Objective: We here determine the role of IgM antibodies against phosphorylcholine (anti-PC) in prediction of cardiovascular disease (CVD) and on macrophage uptake of Oxidized LDL (OxLDL).
Methods: From a screening of 4232 subjects, 60-year-old (2039 men and 2193 women), 211 incident cases of CVD (myocardial infarction, ischemic stroke, or hospitalized angina pectoris) and 633 age- and sex-matched controls were identified through a 5-7 year follow-up. Serum levels of IgM anti-PC was determined by ELISA. Anti-PC was extracted from pooled human IgM and the effect of anti-PC on the uptake of OxLDL was studied by FACScan.
Results: Relative risks (RR) with 95% confidence intervals (CI) by quartiles of anti-PC levels with quartile 4 set as the reference value (RR = 1.0) and adjusted for smoking, BMI, type II diabetes, hypercholesterolaemia, and high blood pressure yielded an excess risk for CVD only for those within the lowest quartile of anti-PC values with an RR of 1.37 (CI 0.87-2.16). However, for men stronger associations were noted with increasing multivariately adjusted RRs from quartile 4 to quartile 1. Subjects within quartile 1 (values below 29.7 U/ml) had a significantly increased RR of 1.96 (CI 1.09-3.55). Further adjustments for hsCRP gave essentially the same results. No excess risk was noted for women. Specific anti-PC could be extracted from IgM and these antibodies inhibited macrophage uptake of OxLDL.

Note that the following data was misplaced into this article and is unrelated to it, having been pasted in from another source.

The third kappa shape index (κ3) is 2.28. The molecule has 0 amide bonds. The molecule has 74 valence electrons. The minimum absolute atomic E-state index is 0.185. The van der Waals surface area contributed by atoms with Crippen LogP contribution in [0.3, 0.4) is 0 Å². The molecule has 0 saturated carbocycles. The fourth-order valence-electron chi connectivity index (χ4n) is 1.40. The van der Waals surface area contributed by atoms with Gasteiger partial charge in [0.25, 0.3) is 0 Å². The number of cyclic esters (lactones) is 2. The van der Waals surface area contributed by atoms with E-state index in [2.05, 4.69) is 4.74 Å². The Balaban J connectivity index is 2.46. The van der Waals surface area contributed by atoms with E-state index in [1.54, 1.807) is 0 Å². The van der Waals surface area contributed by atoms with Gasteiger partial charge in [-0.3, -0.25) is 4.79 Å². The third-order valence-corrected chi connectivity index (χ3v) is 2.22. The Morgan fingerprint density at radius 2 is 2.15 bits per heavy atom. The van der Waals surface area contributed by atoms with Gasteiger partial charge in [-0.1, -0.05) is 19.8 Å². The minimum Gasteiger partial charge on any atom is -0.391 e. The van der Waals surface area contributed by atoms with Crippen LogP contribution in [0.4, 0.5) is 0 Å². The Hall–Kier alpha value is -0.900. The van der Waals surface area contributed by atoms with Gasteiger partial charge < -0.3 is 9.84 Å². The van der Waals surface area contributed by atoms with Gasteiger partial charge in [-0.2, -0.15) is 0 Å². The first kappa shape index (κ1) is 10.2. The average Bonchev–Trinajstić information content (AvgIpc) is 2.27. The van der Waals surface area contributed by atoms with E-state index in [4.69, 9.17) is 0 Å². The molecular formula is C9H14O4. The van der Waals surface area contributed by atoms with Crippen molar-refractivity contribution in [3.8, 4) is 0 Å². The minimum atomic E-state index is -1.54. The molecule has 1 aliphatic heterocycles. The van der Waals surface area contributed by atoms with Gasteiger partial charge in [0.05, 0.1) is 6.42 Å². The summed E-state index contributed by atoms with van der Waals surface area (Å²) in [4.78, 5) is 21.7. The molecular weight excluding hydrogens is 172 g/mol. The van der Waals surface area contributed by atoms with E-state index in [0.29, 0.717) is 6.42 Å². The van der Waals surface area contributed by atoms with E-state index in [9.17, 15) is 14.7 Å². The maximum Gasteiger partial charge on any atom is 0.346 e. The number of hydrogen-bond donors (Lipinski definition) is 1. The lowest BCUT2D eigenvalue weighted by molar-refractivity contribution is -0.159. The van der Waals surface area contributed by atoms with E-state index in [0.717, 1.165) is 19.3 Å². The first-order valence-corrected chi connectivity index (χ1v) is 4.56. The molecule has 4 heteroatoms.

Conclusions: Low IgM anti-PC could be a novel risk marker for CVD among men. One possible mechanism could be inhibition of uptake of oxLDL in macrophages.
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